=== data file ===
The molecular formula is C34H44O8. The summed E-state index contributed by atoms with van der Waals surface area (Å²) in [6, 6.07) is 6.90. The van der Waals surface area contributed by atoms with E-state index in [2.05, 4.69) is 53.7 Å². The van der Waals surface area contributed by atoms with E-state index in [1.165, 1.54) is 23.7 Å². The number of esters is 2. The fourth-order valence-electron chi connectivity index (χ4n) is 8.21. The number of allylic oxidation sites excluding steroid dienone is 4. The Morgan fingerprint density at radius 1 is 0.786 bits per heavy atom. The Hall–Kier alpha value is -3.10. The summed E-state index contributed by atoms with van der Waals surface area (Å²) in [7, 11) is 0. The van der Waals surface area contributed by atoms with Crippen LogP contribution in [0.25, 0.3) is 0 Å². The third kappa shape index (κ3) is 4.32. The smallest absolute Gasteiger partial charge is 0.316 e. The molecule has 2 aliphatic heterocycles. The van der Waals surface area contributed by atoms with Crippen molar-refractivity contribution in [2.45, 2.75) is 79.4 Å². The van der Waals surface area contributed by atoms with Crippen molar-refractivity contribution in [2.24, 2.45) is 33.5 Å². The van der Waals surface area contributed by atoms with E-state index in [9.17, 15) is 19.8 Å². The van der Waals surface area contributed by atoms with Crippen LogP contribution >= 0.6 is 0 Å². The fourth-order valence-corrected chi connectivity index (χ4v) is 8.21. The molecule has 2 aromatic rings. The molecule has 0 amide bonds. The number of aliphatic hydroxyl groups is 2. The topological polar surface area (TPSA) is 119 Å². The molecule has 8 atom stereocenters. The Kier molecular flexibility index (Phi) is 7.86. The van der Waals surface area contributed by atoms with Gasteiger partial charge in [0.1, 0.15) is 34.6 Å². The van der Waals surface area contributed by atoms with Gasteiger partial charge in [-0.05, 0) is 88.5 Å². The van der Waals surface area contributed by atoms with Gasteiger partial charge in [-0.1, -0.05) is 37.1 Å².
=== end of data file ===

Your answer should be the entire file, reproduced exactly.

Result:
The molecular formula is C34H44O8. The summed E-state index contributed by atoms with van der Waals surface area (Å²) in [6, 6.07) is 6.90. The van der Waals surface area contributed by atoms with E-state index in [2.05, 4.69) is 53.7 Å². The van der Waals surface area contributed by atoms with E-state index in [1.165, 1.54) is 23.7 Å². The number of esters is 2. The fourth-order valence-electron chi connectivity index (χ4n) is 8.21. The number of allylic oxidation sites excluding steroid dienone is 4. The Morgan fingerprint density at radius 1 is 0.786 bits per heavy atom. The Hall–Kier alpha value is -3.10. The summed E-state index contributed by atoms with van der Waals surface area (Å²) in [7, 11) is 0. The van der Waals surface area contributed by atoms with Crippen LogP contribution in [0.25, 0.3) is 0 Å². The third kappa shape index (κ3) is 4.32. The smallest absolute Gasteiger partial charge is 0.316 e. The molecule has 2 aliphatic heterocycles. The van der Waals surface area contributed by atoms with Crippen molar-refractivity contribution in [2.45, 2.75) is 79.4 Å². The van der Waals surface area contributed by atoms with Crippen molar-refractivity contribution in [2.24, 2.45) is 33.5 Å². The van der Waals surface area contributed by atoms with E-state index in [9.17, 15) is 19.8 Å². The van der Waals surface area contributed by atoms with Crippen LogP contribution >= 0.6 is 0 Å². The fourth-order valence-corrected chi connectivity index (χ4v) is 8.21. The molecule has 2 aromatic rings. The molecule has 0 amide bonds. The number of aliphatic hydroxyl groups is 2. The topological polar surface area (TPSA) is 119 Å². The molecule has 8 atom stereocenters. The Kier molecular flexibility index (Phi) is 7.86. The van der Waals surface area contributed by atoms with Gasteiger partial charge in [0.1, 0.15) is 34.6 Å². The van der Waals surface area contributed by atoms with Gasteiger partial charge in [-0.05, 0) is 88.5 Å². The van der Waals surface area contributed by atoms with Gasteiger partial charge in [-0.1, -0.05) is 37.1 Å².